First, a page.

Bergen moetsje inoar net, mar minsken wol.
A mountain never meets a mountain, but a man meets a man.
— Frisian proverb
A story begins in ancient Frisia, a land of trees and lakes, its people farmers. The Romans came in 1 AD and tried to take their land, but farmers with axes and shovels make good soldiers when their families are at risk. The Frisians secured their freedom for four hundred years.
The sea was less yielding and flooded them out. Stubborn, two centuries later the people returned. Aldgisl was the first king of the Frisians, followed by Redbad and Bubo. They fended off the Franks but finally lost to Charlemagne of Rome.
In the year 800 the Vikings came. The Frisians pushed them back to the coast, drowning them in the rising tide. It was the beginning of the Frisian Freedom — while feudal lords reigned in the rest of Europe, the Frisians had no masters.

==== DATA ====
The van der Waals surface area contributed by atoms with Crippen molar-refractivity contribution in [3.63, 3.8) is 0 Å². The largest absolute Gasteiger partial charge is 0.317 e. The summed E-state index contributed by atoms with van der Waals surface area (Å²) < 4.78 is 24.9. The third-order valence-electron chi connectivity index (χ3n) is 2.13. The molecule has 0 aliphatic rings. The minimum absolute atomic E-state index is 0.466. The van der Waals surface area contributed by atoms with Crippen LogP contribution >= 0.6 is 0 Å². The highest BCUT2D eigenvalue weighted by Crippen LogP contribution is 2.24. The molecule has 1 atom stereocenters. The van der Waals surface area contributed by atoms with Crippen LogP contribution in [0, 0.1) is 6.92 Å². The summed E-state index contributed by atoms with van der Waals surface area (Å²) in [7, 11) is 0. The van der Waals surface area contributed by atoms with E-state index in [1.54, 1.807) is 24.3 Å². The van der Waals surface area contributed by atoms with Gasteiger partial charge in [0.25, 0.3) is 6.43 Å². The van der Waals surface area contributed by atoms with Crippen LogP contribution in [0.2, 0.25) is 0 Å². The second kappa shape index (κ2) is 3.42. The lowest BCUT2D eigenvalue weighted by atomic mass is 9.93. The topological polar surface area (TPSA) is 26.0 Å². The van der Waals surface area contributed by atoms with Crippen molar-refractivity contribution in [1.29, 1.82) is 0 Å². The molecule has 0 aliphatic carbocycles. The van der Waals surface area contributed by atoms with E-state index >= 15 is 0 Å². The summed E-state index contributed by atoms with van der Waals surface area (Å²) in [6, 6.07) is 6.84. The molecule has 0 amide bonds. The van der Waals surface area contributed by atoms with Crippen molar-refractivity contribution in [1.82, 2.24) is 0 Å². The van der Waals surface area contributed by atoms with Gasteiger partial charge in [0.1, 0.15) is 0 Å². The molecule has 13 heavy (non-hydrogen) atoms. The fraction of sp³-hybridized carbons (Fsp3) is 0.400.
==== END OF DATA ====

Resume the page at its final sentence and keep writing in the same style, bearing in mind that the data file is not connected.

In 1219 a major flood drowned 100,000 people and formed the Waddenzee.
1256 was the start of the Friso-Hollandic Wars, decades long conflicts continuing until 1422. Social discord led to the emergence of regional leaders. Internally divided, Albrecht of Hasburg conquered all of Frisia. Piers Gerlofs Donia led a band of peasants in revolt, and they prevailed until his death, when the Freedom ended.